But at the same time demand is expected to grow, pantries are struggling with supply, as regular shoppers buy up many of the groceries -- dented cans, about-to-expire perishables -- that might normally end up donated.
“We depend on our retail partners like Costco, Walmart and King Soopers for about a third of all food we distribute,” Food Bank of the Rockies CEO Erin Pulling told CPR’s Colorado Matters. “Many of our trucks from those retail partners are coming back almost empty because, as we've seen in the news, we're emptying the shelves.”
Put those factors together, and Food Bank of the Rockies, and the hundreds of pantries it supplies, are at the center of a perfect storm. Pulling advises those who want to help not to hunt for that last can of beans at the grocery to donate. Instead, she urges those who want to help to give money instead.
“Honestly, right now that's really complicated for us to have the volunteers to sanitize, clean, sort and redistribute that food,” Pulling explained. Plus, “we can actually stretch financial gifts so much further than we can with food.”
The group is also asking those who can to sign up for a much-needed volunteer shift, as long as they don’t believe they’ve been exposed to the virus.
There could be worse appeals, right? If you want to help Colorado, consider having someone else do the cooking.
See, with all the closures mentioned above, the state’s restaurant industry is likely to be one of those hardest hit economically. However, Gov. Polis’s order does not apply to take-out, delivery or drive-through orders. Plus, Uber eats is waiving delivery fees for many independent restaurants in the state. So check out your favorite place’s menu online and get to ordering.
And don’t forget, a lot of coffee shops are still open for grab-and-go orders, if you’re getting tired of fixing your own java.
Another idea gaining steam is buying gift cards for your favorite local hot spots or small businesses. They could really use a cash infusion right now. And then later, when we can actually spend time in the company of other humans again, we can dig them out and celebrate!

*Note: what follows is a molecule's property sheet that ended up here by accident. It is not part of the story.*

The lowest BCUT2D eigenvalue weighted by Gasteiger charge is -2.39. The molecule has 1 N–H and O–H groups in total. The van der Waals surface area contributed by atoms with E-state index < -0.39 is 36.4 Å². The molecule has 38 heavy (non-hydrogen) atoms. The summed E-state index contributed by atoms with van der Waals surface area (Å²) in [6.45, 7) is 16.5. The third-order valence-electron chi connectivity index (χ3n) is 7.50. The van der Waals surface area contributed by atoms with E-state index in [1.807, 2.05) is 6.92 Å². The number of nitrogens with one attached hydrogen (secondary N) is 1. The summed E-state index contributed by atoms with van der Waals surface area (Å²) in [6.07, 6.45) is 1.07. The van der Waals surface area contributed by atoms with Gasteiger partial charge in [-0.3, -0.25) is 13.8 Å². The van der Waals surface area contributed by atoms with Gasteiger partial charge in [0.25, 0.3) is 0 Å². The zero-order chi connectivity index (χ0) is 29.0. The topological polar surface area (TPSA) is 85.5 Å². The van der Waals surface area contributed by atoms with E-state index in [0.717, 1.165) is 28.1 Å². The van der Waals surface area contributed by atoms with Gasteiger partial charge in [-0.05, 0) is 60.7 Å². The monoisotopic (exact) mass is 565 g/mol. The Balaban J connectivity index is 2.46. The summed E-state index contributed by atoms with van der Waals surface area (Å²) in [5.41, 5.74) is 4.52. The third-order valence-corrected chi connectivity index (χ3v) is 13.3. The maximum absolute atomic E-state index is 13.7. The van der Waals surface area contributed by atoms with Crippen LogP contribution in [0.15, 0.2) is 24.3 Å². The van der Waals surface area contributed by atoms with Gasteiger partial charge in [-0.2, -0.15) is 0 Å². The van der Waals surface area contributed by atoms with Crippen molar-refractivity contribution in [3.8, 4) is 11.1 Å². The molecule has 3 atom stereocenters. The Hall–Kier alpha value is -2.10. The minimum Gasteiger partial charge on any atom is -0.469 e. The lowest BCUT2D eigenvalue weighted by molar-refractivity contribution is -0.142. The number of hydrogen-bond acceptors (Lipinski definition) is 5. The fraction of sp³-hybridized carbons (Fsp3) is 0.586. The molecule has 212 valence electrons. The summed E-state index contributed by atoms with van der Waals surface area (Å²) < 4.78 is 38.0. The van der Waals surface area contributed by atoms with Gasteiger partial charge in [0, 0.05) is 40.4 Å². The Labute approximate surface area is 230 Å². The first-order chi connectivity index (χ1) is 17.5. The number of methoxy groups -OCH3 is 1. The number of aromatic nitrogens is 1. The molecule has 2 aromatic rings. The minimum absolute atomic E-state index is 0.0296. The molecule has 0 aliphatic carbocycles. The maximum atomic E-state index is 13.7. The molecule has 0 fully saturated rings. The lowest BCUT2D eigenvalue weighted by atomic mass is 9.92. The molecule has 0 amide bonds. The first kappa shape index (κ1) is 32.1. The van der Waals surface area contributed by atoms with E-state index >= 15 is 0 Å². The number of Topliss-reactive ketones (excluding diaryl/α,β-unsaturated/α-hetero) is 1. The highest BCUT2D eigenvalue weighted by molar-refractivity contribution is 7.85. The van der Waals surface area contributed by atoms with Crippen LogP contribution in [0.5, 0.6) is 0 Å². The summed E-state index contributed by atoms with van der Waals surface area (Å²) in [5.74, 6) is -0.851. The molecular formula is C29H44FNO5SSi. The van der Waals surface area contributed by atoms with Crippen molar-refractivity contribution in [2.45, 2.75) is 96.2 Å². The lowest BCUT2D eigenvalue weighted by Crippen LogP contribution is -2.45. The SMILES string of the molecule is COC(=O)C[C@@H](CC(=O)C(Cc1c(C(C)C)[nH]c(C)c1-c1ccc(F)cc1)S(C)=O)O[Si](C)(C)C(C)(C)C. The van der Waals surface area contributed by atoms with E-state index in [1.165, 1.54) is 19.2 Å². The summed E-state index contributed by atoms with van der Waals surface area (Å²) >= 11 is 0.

Don’t forget the artists
Another group firmly holding the short end of the stick in all this are Colorado creatives, as theaters and concert venues have gone dark, and galleries are shuttered. To that end, artist and Meow Wolf community engagement coordinator Merhia Wiese put together a Go Fund Me page called Denver Metro Area Artist COVID-19 Relief Fund.
“Artists and performers do not get paid without doing the work or performing. If an event is canceled or postponed, they do not have an income. With the widespread cancellation of major events here in the Denver metro area these vulnerable folx (sic) are already suffering,” Wiese wrote on the site.
The effort is seeking $150,000 and is prioritizing providing funds to historically marginalized groups.
Some arts groups have also urged patrons to consider not seeking refunds for cancelled shows, in order to leave those resources with the organization.
Finally, pleeeeeeaaase, take care to only share reliable information
Misinformation is more than a nuisance; it can be a danger during the rapidly evolving COVID-19 outbreak. It is understandable in such nerve-wracking times to want to share each distressing new development with friends and loved ones. But, please, from all of us in the CPR Newsroom, take a second to make sure that information comes from a reliable outlet. There are so many established journalists in Colorado working long hours to provide you accurate and up-to-date information. We urge you to make use of their effort.